|Aptian to Albian||Purgatoire Formation, Colorado, USA||An iguanodont described as intermediate in derivation between Camptosaurus and Iguanodon|
|Aptian to Albian||Cloverly Formation, Montana, USA||Hypsilophodont|
|†Plesiosauria of the Albian|
||Aptian to Albian||Hughenden district, Queensland, Australia||Among the largest pliosaurs, body-length estimates put the total length of Kronosaurus at 9–10 meters|
|Aptian to Albian||China||Possibly a pliosauroid.|
|Pterosaurs of the Albian|
|Berriasian-Albian||Cambridge Greensand, United Kingdom|
|Toolebuc Formation, Queensland, Australia|
|Morocco; Santana Formation, Brazil; Paw Paw Formation, Texas, USA|
|Albian-Turonian||Chalk Formation and Cambridge Greensand, England|
|Lianmuxin Formation, Xinjiang, China|
|Toolebuc Formation, Queensland, Australia|
|Cambridge Greensand, England|
|Valanginian to Albian||Lagarcito Formation, Argentina|
|Aptian or Albian||Santana Formation, Brazil|
|Aptian to early Albian||Santan do Cariri, Brazil; St Gallen, Switzerland|
|Albian or Cenomanian||Santana Formation, Brazil|
|Sauropods of the Albian|
|Mid to Late Albian||Utah, USA|
|Egypt||The only known bones of this sauropod were destroyed in World War II.|
|Swampoodle, Arundel Formation, Prince George's County, Maryland; Antlers Formation, Oklahoma|
|Algeria||The bones referred to "B." nougaredi probably belong to more than one different species.|
|Aptian or Albian||Montana|
|Aptian-early Albian||Oklahoma||This sauropod weighed up to 60 tonnes, making it one of the largest known dinosaurs.|
|early Albian||Tunisia||Tataouinea had highly pneumatic pelvic bones, suggesting that sauropods had abdominal air sacs.|
|Aptian-Albian||Cedar Mountain Formation, Utah|
|Winton Formation, Queensland, Australia|
|Theropods of the Albian|
|North America||The largest known dromaeosaurid|
Originating in Lower Albian strataEdit
The following is a list of Ammonite genera whose fossils are geochronologically found first in lower Albian strata. These genera may survive into later portions of the Albian stage, or even into later geological stages. This list should not be thought of in terms of the lifespan of the genera included.
Originating in Middle Albian strataEdit
The following is a list of Ammonite genera whose fossils are geochronologically found first in middle Albian strata. These genera may survive into later portions of the Albian stage, or even into later geological stages. This list should not be thought of in terms of the lifespan of the genera included.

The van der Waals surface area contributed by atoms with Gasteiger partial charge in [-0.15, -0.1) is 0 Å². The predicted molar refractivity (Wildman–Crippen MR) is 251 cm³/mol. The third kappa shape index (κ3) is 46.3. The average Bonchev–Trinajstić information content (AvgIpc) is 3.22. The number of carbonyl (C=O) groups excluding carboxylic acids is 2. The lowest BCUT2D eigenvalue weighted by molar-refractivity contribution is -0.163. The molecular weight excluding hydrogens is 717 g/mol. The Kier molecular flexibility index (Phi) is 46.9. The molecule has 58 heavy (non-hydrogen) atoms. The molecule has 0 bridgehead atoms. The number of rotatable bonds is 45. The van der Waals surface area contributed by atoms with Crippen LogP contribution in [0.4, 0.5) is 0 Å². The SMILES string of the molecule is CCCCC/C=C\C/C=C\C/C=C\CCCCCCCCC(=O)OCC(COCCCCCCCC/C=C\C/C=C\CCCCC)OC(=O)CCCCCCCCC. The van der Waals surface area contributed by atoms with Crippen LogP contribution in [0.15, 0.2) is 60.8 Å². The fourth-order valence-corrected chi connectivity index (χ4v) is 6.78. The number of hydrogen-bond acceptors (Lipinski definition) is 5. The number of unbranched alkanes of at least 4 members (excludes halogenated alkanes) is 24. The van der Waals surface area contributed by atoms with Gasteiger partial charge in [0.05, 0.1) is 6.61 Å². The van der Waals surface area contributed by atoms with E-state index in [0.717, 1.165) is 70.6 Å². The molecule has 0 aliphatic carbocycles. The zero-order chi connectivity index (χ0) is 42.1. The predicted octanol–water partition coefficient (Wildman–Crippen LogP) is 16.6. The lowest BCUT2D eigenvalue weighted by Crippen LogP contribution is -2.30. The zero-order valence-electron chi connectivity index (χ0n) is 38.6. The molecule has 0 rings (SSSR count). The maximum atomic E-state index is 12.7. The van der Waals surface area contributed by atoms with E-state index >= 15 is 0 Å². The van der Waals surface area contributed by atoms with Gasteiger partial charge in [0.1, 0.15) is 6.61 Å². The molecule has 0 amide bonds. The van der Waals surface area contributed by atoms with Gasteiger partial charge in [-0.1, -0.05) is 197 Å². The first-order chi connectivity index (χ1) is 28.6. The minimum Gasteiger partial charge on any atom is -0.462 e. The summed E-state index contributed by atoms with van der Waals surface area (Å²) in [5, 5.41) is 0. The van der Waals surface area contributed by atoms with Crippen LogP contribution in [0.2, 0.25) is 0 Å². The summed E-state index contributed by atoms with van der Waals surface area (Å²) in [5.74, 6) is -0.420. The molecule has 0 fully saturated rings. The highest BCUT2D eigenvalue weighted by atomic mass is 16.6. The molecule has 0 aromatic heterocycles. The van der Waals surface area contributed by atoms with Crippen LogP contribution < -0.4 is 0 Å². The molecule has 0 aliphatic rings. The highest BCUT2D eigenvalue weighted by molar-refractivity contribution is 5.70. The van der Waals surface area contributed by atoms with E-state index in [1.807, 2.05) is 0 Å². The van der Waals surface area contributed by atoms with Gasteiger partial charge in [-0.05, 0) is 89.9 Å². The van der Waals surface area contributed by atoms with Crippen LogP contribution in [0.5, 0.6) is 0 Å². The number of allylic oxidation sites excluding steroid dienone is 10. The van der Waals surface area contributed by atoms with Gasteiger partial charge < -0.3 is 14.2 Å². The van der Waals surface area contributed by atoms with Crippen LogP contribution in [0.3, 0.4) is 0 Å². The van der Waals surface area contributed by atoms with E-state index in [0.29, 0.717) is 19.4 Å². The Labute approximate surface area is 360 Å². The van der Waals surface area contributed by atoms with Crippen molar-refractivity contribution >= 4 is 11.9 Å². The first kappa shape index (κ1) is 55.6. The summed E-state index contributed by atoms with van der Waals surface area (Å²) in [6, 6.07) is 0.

Originating in Upper Albian strataEdit
The following is a list of Ammonite genera whose fossils are geochronologically found first in upper Albian strata. These genera may survive into later portions of the Albian stage, or even into later geological stages. This list should not be thought of in terms of the lifespan of the genera included.
|Belemnites of the Albian|
|Nautiloids of the Albian|
- Super User. "ICS - Chart/Time Scale". www.stratigraphy.org.
- For a detailed geologic timescale, see Gradstein et al. (2004)
- Kennedy, J.W.; Gale, A.S.; Huber, B.T.; Petrizzo, M.R.; Bown, P.; Jenkyns, H.C. (2017). "The Global Boundary Stratotype Section and Point (GSSP) for the base of the Albian Stage, of the Cretaceous, the Col de Pré-Guittard section, Arnayon, Drôme, France" (PDF). Episodes. 40 (3): 177–188. doi:10.18814/epiiugs/2017/v40i3/017021.
- See Kennedy et al. (2004) for a description of the GSSP for the Cenomanian
- One or more of the preceding sentences incorporates text from a publication now in the public domain: Howe, John Allen (1911). "Albian". In Chisholm, Hugh (ed.). Encyclopædia Britannica. 1 (11th ed.). Cambridge University Press. p. 505.
- Mortimer, Mickey. "List of Dromaeosaurids". Archived from the original on October 3, 2011. Retrieved July 8, 2011.
- Gradstein, F.M.; Ogg, J.G. & Smith, A.G.; 2004: A Geologic Time Scale 2004, Cambridge University Press.
- Kennedy, W.J.; Gale, A.S.; Lees, J.A. & Caron, M.; 2004: The Global Boundary Stratotype Section and Point (GSSP) for the base of the Cenomanian Stage, Mont Risou, Hautes-Alpes, France, Episodes 27, pp. 21–32.
- d'Orbigny, A.C.V.M.; 1842: Paléontologie française: Terrains crétacés, vol. ii. (in French)
- GeoWhen Database - Albian
- Mid-Cretaceous timescale, at the website of the subcommission for stratigraphic information of the ICS (The top of the Albian stage is also still visible on their Late Cretaceous timescale)
- Stratigraphic chart of the Lower Cretaceous, at the website of Norges Network of offshore records of geology and stratigraphy
- Albian Stage, Cretaceous Period in Hampshire